Community leaders recently joined dozens of residents to celebrate the completion of the Glenmont Forest and Wheaton Hills Green Streets Project in Montgomery County, MD.
The project reduces stormwater pollution flowing into Joseph’s Branch, a tributary to Rock Creek. RK&K identified environmental site design (ESD) and low-impact design restoration opportunities within the public right-of-way for the 237-acre study area within the watershed. Our Environmental Water Resources team evaluated water quality improvement options and alternatives and designed various types of best management practices (BMP) stormwater solutions, including rain gardens, bioretention facilities, and Filterra tree boxes, in order to help the county implement the ESD to the maximum extent practicable for the neighborhoods.
“The project was in an area of Montgomery County that was built in the 1950s without any stormwater quality or quantity management, and with minimal storm drain system infrastructure,” said Senior Project Engineer Kristianne Sandoval, PE. “The design includes facilities at 58 locations within the public right-of-way between the existing curb and sidewalk, or curb and private property line. A few facilities are located with-in curb extensions that provide traffic calming benefits in addition to the stormwater treatment benefit,” Kristianne added.
The project, which started in 2013, was completed by the Montgomery County Department of Environmental Protection to help meet the County’s MS4 permit and TMDL requirements. It captures stormwater at its source, reducing the amount and velocity of water hitting neighborhood streams, which reduces erosion and pollution.
The project faced several design constraints, but innovative solutions helped the team preserve natural resources and maximize the environmental benefit to the community.
“The retrofit facilities were implemented within the existing built environment to provide treatment of the stormwater runoff from adjacent roadways, driveways, and houses for downstream water quality improvement,” Kristianne said. “The best management practices facilities, which allow for onsite infiltration of runoff and groundwater recharge, use natural processes to filter out sediment and other pollutants. The plants in the facilities provide essential ecosystem benefits via nutrient uptake and habitat creation, as well as enhancement of neighborhood aesthetics.”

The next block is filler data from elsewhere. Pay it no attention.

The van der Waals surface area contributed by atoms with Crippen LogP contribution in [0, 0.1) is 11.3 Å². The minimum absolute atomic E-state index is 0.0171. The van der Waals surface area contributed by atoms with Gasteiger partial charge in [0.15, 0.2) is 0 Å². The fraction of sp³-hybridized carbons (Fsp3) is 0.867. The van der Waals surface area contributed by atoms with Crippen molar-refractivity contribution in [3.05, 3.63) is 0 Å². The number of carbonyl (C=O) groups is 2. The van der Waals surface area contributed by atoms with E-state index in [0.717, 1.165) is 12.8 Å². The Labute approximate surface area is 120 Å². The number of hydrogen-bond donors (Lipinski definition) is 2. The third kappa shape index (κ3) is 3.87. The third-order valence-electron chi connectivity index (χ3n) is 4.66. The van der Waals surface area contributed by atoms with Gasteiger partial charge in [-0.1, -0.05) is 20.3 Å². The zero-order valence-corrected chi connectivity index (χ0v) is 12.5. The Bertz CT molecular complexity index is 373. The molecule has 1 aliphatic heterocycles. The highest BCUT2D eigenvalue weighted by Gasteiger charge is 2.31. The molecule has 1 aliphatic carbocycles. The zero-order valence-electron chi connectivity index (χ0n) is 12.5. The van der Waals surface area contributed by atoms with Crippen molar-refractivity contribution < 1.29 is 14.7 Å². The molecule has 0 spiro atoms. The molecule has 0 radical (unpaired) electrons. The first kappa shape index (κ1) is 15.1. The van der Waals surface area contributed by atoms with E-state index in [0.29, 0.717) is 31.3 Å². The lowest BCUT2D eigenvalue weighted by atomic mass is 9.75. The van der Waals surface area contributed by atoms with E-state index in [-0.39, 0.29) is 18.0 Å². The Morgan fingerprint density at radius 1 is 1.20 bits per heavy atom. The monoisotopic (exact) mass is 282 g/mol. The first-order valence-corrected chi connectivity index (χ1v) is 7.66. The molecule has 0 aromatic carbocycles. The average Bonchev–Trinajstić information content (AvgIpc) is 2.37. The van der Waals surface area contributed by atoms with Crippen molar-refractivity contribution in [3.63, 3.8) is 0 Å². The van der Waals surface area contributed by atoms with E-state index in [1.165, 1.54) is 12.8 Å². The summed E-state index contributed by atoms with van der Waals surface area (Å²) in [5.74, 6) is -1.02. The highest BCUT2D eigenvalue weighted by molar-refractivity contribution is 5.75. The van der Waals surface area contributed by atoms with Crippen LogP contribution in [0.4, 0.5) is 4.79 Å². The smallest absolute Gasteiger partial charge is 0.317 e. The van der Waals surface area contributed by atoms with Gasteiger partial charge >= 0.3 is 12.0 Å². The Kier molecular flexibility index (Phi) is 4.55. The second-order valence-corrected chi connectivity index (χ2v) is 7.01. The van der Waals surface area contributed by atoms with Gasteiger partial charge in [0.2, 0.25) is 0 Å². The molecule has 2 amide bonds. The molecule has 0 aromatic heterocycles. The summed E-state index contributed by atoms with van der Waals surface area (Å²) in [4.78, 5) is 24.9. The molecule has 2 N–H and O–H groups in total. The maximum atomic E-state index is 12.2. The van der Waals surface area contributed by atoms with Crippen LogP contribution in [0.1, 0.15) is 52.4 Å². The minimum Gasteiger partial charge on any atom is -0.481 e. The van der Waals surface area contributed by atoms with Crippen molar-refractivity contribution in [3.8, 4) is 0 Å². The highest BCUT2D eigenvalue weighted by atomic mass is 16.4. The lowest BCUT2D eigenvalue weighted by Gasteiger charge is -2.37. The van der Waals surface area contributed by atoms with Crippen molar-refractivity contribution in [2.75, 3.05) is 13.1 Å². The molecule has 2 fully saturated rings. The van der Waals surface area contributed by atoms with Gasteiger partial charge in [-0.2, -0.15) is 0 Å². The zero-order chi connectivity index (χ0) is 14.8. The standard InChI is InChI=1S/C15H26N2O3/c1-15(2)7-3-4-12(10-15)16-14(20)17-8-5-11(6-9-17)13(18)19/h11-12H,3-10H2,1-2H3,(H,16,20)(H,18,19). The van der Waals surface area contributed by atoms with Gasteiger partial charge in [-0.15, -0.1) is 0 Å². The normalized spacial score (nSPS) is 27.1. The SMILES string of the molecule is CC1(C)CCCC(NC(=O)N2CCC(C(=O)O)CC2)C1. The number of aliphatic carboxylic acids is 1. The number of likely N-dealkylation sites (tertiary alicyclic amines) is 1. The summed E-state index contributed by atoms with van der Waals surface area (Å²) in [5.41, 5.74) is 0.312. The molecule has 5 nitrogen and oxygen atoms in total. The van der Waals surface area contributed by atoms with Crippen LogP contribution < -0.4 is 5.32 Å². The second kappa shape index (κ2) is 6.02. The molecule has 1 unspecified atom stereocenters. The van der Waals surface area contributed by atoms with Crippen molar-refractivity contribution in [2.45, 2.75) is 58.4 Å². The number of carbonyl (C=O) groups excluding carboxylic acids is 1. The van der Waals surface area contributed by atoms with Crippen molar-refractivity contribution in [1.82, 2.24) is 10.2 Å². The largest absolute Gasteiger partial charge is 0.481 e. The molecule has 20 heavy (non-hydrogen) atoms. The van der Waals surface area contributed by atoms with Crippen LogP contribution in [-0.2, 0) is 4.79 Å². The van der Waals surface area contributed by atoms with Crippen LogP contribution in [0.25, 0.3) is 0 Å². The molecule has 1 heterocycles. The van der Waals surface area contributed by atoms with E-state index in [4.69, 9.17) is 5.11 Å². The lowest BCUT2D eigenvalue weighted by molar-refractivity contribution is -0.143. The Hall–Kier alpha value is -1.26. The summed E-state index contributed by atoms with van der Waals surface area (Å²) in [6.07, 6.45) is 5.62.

County leaders say the ongoing dialogue between RK&K, the county, and the community in the form of workshops and public meetings (both virtual and in-person) helped make the project a success.
“This project is unique in the sense that the project was requested by the community. Something we have not really seen before,” said Ryan Zerbe, Watershed Outreach Planner for Montgomery County. “ The community really understood the ‘why’ it was being done and were happy they were involved in “doing the right thing.”
Ryan noted how impressed residents are by the look and feel of the project.
“We have received many compliments about the look of the projects, often times from residents just driving down the street,” he said. “I think the residents will appreciate the beauty of the gardens and seeing the pollinators and colors as they walk throughout the neighborhood. Having a little less water on the streets is certainly a bonus too.”